6 Best DSLRs with Flip Out Screens of 2019

Posted on

Whether or not a camera has a flip-out screen is not high on people’s list of priorities unless they’re a videographer or vlogger. A good tripod and planning before setting up a shot can get you out of most situations, but there are instances when a flip-out screen is beneficial to any photographer.

For example, you might be in a small space and don’t have enough room to bend down. Maybe you’re trying to snap a picture from above or are using a low tripod setting. Or perhaps you’ve lined up an award-winning shot but can’t focus with the sun in your eyes. Flip-out screens help you maintain control of a shot while greatly expanding your creative freedom.

In this guide, we take a look at the six best DSLRs with flip-out screens you can buy. The cameras vary by price and what type of work they’re suited for, so there’s something here for every type of creative. Get the one you like the most and odd angles will never again get between you and the perfect shot.

Budget
best-budget-dslr-with-flip-out-screen
PANASONIC LUMIX FZ300
4.5/5.0
Sensor: 1/2.3 in CMOS
Display size: 3 in.
High-quality zoom lens and customizable interface.
Check Amazon
Best Value
best-value-dslr-with-flip-out-screen
Nikon D5600
4.6/5.0
Sensor: APS-C
Display size: 3.2 in.
Responsive touchscreen and long-lasting battery.
Check Amazon
Top Pick
top-value-dslr-with-flip-out-screen
Canon EOS 80D
4.7/5.0
Sensor: APS-C CMOS
Display size: 3 in.
Fast autofocus, rugged and weatherproof.
Check Amazon
ImageProductOverall
Rating
Screen qualityPicture qualityFeaturesPrice
Canon EOS 80D4.7
4.7
4.8
4.7
Check Price
Nikon D56004.6
4.7
4.6
4.4
Check Price
Pentax K-1 Mark II4.4
4.2
4.8
4.4
Check Price
Canon EOS T7i4.3
4.2
4.4
4.3
Check Price
Pentax K-704.0
3.9
4.2
4.0
Check Price
PANASONIC LUMIX FZ3004.5
4.3
4.5
4.7
Check Price

1. Best Overall – Canon EOS 80D

Canon EOS 80DView on Amazon

Editor’s Rating: 4.7/5

Canon’s 80D is a camera that’s easy to recommend to everyone. Interested in videography? Its patented autofocus and HDR make for amazing results. Need to shoot lots of images in quick succession? Its advanced processor allows you to shot more than 100 JPEG or 25 RAW images without slowing down! It might be getting on in years, but the 80D is still among the best in its class. That is in no small part thanks to its excellent, fully articulated screen.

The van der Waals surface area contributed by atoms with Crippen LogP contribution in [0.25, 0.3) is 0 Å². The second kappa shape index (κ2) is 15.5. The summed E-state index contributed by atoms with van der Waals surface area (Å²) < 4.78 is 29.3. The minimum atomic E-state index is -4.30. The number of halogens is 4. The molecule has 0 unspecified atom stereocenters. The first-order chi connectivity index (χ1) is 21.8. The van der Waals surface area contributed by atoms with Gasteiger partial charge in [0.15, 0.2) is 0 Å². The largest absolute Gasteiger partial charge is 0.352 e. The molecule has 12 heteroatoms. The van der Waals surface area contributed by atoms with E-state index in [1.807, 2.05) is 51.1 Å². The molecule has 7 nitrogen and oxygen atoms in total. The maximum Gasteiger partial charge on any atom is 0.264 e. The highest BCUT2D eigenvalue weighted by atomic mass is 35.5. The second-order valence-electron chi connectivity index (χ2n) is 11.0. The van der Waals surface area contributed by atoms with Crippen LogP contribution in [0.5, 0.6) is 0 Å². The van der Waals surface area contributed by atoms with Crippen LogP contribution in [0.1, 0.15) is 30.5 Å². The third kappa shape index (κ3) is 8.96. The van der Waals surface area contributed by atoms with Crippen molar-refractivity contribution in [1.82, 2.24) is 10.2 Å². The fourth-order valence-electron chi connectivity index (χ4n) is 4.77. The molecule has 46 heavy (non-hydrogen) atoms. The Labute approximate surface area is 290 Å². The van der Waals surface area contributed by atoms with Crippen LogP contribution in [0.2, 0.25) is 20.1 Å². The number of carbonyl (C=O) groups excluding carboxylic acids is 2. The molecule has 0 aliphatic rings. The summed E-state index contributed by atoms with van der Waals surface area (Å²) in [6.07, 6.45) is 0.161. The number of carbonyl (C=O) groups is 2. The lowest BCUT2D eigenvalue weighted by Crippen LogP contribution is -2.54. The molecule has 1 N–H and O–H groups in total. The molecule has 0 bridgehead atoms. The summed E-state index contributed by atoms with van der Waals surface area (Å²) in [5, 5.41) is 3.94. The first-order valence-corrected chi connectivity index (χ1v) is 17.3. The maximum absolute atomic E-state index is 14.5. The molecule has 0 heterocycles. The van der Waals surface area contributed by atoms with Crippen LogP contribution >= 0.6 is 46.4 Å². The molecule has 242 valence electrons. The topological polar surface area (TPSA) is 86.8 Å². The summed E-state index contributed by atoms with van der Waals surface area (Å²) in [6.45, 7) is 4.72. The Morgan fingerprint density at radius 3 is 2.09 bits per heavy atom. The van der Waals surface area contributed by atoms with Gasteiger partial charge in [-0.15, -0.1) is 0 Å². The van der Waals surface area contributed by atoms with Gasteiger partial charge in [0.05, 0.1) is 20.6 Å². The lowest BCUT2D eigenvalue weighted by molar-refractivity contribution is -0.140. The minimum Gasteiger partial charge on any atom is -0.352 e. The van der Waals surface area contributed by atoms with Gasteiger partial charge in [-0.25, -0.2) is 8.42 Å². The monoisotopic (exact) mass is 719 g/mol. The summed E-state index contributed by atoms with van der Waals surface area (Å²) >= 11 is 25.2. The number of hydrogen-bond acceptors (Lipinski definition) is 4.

Overview of Features

Canon designed the 80D to be up to any challenge, which includes roughing it in harsh weather conditions. The camera is weather-sealed, and its body is made from a magnesium alloy that’s not too heavy but sturdy enough to hold up to accidental impacts. There’s only one dial and few physical buttons, but these are easy to reach and will be a familiar sight to anyone who’s used the 70D.

The screen has a diagonal of 3 inches and is held in place by a sturdy hinge. You can flip it out entirely and articulate it to suit your needs. Touch commands are met with a quick response, and it’s easy to get to a setting you’re looking for thanks to Canon’s well-designed menus. There’s even a quick menu for easy access to settings you use the most. Best of all, the LCD is crisp and displays images in vivid color. This makes it easier to review images before transferring them onto a computer.

The 80D is a speedy shooter thanks to the DIGIC 6 processor and an increase to 45 AF points from the 70D’s 19. Subjects are also tracked using differences between pixel color, which brings them into focus even more. You can use Canon’s Dual Pixel CMOS AF both for stills and videos, ensuring that the scene is in focus every time.

Video is maxed out at 1080p, 60fps. Clip quality is excellent, though since the 80D has HDR. You’ll have to play around with white balance manually since the default settings aren’t great. However, you can achieve results similar to other cameras’ with little additional hassle. The camera has an external mic port and also supports headphones so you can monitor audio as you’re recording.

Connectivity is one of the most essential features for vloggers, and the 80D is top tier. On the one hand, it has NFC so you can connect the camera to your phone and start transferring content with one tap. On the other, built-in Wi-Fi and a well-designed app allow you to control the camera remotely and post your content onto social media quickly.

What We Didn’t Like

You can’t customize the quick menu and are stuck with the options Canon thinks you’ll use the most. There’s no clean HDMI out either.

View on Amazon

Tech Specs
Dimensions: 5.5 x 4.1 x 3.1 in.
Weight: 44.8 oz. with battery and kit lens
Sensor: APS-C CMOS
Display size: 3 in.
Display resolution: 345,600 px
ISO range: 100 – 16,000
Max still resolution: 24.2 MP
Max video resolution: 1080p, 60fps
The Pros
Excellent flip-out touchscreen with responsive controls and vivid previews
Rugged and weatherproof
Fast autofocus
Companion app enables remote control and sharing
The Cons
No HDMI out
Quick menu can’t be customized

2. Best Value – Nikon D5600

Nikon D5600View on Amazon

Editor’s Rating: 4.6/5